It is one of the most important properties. Other factors being equal, the longer the fiber, the stronger the yarn. The lower limit of length in case of commercial textile fibers should not be less than 1 cm. A fiber having a length below the commercial limit, cannot be spun economically.
Most natural textile fibers exist as staple fibers and their length varies considerably. For example, the lengths of cotton fibers range from 12 to 36 mm (depending on the quality), whilst those of wool fibers range from 50 to 400 mm. Fibers whose lengths are less than 10 mm are not suitable because they are too short to be spun into yarn.
The characteristics of yarns depend on the staple fiber length. A fluffy, spongy yarn with a soft handle is obtained from shorter fibers, where many loose ends remain disoriented in the yarn. Fibers with longer staple lengths give smoother, finer yarns with a higher luster and higher strength.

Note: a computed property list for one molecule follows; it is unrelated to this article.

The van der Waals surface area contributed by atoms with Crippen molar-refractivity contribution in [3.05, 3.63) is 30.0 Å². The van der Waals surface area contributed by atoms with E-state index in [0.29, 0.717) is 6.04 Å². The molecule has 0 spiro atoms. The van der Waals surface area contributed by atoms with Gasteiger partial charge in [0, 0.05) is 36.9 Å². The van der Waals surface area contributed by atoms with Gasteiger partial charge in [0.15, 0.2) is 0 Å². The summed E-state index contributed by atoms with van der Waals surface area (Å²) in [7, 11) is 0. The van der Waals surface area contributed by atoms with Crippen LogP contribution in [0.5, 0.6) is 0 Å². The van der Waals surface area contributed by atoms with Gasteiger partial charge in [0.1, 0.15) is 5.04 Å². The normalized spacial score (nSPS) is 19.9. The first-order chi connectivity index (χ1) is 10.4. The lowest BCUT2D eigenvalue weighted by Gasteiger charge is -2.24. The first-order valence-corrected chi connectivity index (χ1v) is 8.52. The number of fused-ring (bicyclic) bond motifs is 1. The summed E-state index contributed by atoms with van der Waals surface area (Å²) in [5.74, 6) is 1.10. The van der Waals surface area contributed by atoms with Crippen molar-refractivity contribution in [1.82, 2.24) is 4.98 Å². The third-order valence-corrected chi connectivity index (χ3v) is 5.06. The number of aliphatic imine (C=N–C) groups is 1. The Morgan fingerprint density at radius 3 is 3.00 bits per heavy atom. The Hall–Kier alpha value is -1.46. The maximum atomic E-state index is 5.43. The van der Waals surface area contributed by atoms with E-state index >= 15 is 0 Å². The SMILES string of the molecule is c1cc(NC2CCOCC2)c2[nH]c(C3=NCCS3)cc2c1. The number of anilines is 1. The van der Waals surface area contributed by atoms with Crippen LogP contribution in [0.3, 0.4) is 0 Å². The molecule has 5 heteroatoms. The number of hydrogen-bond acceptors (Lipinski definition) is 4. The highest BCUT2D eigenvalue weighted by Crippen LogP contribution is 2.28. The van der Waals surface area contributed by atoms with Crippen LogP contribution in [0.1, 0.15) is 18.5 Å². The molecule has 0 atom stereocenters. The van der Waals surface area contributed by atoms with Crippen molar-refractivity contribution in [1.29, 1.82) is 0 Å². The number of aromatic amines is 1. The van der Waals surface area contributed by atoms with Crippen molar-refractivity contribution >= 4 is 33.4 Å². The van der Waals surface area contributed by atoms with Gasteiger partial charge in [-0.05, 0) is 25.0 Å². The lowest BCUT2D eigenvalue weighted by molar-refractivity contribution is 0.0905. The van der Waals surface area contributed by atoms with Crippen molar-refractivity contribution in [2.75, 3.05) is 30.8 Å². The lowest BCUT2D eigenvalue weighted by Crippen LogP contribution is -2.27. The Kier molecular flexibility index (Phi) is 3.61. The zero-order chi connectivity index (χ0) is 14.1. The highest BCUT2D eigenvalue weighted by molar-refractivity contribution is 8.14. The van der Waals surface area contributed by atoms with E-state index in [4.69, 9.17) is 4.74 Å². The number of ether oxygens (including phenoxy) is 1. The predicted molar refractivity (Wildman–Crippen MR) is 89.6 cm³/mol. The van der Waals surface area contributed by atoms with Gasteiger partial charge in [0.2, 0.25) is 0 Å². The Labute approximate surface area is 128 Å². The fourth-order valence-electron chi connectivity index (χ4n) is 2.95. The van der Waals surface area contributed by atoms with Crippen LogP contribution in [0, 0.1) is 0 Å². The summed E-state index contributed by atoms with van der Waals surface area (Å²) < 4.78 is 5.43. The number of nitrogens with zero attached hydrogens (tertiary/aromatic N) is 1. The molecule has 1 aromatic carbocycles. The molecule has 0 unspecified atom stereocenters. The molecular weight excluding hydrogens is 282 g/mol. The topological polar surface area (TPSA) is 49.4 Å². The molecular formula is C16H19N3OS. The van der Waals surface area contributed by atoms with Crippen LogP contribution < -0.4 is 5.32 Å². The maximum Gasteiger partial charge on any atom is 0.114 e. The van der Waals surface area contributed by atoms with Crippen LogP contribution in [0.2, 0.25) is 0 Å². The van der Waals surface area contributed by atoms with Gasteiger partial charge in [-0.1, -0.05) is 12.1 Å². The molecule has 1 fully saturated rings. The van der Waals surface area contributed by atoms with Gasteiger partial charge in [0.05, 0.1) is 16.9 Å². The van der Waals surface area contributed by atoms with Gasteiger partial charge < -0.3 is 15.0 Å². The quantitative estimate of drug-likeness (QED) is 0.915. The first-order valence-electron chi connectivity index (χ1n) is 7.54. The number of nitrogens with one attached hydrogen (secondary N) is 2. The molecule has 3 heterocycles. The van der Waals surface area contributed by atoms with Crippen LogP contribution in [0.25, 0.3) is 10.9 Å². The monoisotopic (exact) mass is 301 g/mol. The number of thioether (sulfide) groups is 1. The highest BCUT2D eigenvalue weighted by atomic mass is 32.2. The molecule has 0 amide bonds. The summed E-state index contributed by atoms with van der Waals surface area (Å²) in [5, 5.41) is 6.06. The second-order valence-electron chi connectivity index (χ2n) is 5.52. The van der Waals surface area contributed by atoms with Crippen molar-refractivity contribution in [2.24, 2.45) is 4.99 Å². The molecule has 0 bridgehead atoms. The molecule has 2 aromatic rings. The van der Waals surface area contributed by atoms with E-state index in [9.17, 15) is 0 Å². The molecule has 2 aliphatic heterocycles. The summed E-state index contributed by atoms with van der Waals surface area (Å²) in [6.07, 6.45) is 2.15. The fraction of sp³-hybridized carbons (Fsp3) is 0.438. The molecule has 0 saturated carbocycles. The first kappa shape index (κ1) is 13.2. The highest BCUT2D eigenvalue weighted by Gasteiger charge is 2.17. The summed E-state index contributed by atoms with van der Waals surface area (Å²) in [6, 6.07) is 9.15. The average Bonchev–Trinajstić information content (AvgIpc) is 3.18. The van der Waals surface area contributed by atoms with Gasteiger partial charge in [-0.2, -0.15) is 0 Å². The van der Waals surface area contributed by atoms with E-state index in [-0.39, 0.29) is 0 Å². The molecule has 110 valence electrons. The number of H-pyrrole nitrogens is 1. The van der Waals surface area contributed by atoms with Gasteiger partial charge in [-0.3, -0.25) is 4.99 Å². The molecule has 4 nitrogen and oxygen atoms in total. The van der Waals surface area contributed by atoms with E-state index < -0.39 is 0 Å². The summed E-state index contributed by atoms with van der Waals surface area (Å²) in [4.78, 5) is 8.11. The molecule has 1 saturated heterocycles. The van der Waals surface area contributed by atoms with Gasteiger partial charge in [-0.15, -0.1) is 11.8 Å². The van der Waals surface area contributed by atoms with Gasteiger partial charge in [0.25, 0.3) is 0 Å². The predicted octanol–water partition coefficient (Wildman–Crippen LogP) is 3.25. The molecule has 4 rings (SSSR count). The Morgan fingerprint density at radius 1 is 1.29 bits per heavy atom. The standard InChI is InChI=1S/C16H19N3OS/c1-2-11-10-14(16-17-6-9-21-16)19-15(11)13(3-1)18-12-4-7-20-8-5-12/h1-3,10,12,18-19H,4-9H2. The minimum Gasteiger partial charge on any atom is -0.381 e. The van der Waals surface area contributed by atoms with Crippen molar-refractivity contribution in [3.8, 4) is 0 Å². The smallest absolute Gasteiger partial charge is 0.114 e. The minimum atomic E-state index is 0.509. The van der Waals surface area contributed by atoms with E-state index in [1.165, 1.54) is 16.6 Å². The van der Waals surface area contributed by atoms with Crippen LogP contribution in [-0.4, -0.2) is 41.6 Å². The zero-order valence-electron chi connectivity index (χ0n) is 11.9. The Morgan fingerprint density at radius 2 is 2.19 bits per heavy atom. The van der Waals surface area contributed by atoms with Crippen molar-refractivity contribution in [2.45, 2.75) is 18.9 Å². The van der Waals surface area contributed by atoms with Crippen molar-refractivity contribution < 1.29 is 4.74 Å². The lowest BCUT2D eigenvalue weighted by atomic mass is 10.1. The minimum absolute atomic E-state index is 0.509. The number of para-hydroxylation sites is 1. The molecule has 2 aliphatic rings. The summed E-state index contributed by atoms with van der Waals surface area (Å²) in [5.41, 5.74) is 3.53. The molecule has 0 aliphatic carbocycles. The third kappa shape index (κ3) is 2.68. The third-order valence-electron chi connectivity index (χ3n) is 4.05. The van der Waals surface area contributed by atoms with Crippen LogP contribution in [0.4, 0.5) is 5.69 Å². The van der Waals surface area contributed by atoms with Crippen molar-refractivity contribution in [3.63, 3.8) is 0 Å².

Synthetic fibers are produced in the form of continuous filaments, which are long, continuous strands of fiber. They can be used in this form but it is usual for them to be cut into predetermined lengths (i.e. staple fibers) to suit the type of yarn needed. Natural and synthetic fibers are often blended together when making yarns (e.g. wool/nylon, cotton/polyester), giving the benefits of both fiber types. For this purpose the length of the synthetic filament may be cut to match that of the natural fiber, thus making it possible to use the same spinning machinery for both fibers. The only natural fiber that is obtained as a continuous filament is silk, produced from silk worms.
In a fiber, the ratio of length to width or cross-sectional area is expressed as its fineness. In coarse fibers the length is about 700 times more than the width. The ratio may be even 5000 in case of very fine fibers. Only fine fibers can produce fine yarn. Fineness has much role to determine properties and characteristics of particular fiber. It also determines the end use of fibers to some extent.